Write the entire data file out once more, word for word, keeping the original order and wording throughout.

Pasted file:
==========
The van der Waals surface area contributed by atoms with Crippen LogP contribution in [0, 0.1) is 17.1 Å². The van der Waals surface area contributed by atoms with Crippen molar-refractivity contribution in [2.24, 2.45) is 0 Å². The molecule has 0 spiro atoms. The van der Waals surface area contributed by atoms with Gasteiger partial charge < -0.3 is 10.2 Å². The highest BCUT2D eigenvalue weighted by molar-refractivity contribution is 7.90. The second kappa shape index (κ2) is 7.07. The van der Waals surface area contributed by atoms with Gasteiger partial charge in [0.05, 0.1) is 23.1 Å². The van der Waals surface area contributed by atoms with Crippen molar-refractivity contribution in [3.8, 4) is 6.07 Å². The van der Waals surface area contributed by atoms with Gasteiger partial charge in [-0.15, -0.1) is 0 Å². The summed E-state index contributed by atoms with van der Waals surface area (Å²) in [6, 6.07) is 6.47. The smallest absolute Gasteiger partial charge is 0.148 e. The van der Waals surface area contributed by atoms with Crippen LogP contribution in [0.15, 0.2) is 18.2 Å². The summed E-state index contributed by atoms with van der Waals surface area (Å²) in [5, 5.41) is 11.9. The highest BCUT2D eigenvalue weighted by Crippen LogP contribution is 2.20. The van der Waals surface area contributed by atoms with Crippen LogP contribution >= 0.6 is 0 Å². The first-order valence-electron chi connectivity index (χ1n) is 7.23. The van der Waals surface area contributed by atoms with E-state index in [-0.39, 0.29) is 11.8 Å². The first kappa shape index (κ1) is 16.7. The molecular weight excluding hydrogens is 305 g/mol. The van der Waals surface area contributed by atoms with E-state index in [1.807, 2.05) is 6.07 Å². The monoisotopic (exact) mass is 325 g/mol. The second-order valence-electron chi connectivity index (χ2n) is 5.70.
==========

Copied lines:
The van der Waals surface area contributed by atoms with Crippen LogP contribution in [0, 0.1) is 17.1 Å². The van der Waals surface area contributed by atoms with Crippen molar-refractivity contribution in [2.24, 2.45) is 0 Å². The molecule has 0 spiro atoms. The van der Waals surface area contributed by atoms with Gasteiger partial charge < -0.3 is 10.2 Å². The highest BCUT2D eigenvalue weighted by molar-refractivity contribution is 7.90. The second kappa shape index (κ2) is 7.07. The van der Waals surface area contributed by atoms with Gasteiger partial charge in [0.05, 0.1) is 23.1 Å². The van der Waals surface area contributed by atoms with Crippen molar-refractivity contribution in [3.8, 4) is 6.07 Å². The van der Waals surface area contributed by atoms with Gasteiger partial charge in [-0.15, -0.1) is 0 Å². The summed E-state index contributed by atoms with van der Waals surface area (Å²) in [6, 6.07) is 6.47. The smallest absolute Gasteiger partial charge is 0.148 e. The van der Waals surface area contributed by atoms with Crippen LogP contribution in [0.15, 0.2) is 18.2 Å². The summed E-state index contributed by atoms with van der Waals surface area (Å²) in [5, 5.41) is 11.9. The highest BCUT2D eigenvalue weighted by Crippen LogP contribution is 2.20. The van der Waals surface area contributed by atoms with Crippen LogP contribution >= 0.6 is 0 Å². The first-order valence-electron chi connectivity index (χ1n) is 7.23. The van der Waals surface area contributed by atoms with E-state index in [-0.39, 0.29) is 11.8 Å². The first kappa shape index (κ1) is 16.7. The molecular weight excluding hydrogens is 305 g/mol. The van der Waals surface area contributed by atoms with E-state index in [1.807, 2.05) is 6.07 Å². The monoisotopic (exact) mass is 325 g/mol. The second-order valence-electron chi connectivity index (χ2n) is 5.70.